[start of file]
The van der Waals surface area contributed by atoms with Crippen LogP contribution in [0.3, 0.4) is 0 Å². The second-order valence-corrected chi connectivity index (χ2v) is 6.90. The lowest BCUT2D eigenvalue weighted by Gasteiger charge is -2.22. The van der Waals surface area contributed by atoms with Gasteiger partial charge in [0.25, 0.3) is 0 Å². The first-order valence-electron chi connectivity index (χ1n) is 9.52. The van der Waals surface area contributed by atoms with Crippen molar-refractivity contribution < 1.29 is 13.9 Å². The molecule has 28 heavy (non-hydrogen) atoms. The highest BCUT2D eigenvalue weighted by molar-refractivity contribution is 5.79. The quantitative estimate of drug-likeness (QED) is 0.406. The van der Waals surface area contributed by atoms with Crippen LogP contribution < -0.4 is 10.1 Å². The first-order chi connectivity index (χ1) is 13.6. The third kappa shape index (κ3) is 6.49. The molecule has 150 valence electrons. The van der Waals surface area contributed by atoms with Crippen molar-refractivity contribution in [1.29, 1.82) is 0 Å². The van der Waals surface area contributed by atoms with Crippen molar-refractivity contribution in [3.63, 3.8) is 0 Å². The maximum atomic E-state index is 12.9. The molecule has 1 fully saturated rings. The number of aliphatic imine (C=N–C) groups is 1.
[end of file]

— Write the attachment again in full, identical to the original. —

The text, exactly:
The van der Waals surface area contributed by atoms with Crippen LogP contribution in [0.3, 0.4) is 0 Å². The second-order valence-corrected chi connectivity index (χ2v) is 6.90. The lowest BCUT2D eigenvalue weighted by Gasteiger charge is -2.22. The van der Waals surface area contributed by atoms with Gasteiger partial charge in [0.25, 0.3) is 0 Å². The first-order valence-electron chi connectivity index (χ1n) is 9.52. The van der Waals surface area contributed by atoms with Crippen molar-refractivity contribution < 1.29 is 13.9 Å². The molecule has 28 heavy (non-hydrogen) atoms. The highest BCUT2D eigenvalue weighted by molar-refractivity contribution is 5.79. The quantitative estimate of drug-likeness (QED) is 0.406. The van der Waals surface area contributed by atoms with Crippen LogP contribution < -0.4 is 10.1 Å². The first-order chi connectivity index (χ1) is 13.6. The third kappa shape index (κ3) is 6.49. The molecule has 150 valence electrons. The van der Waals surface area contributed by atoms with Crippen molar-refractivity contribution in [1.29, 1.82) is 0 Å². The van der Waals surface area contributed by atoms with Crippen molar-refractivity contribution in [3.63, 3.8) is 0 Å². The maximum atomic E-state index is 12.9. The molecule has 1 fully saturated rings. The number of aliphatic imine (C=N–C) groups is 1.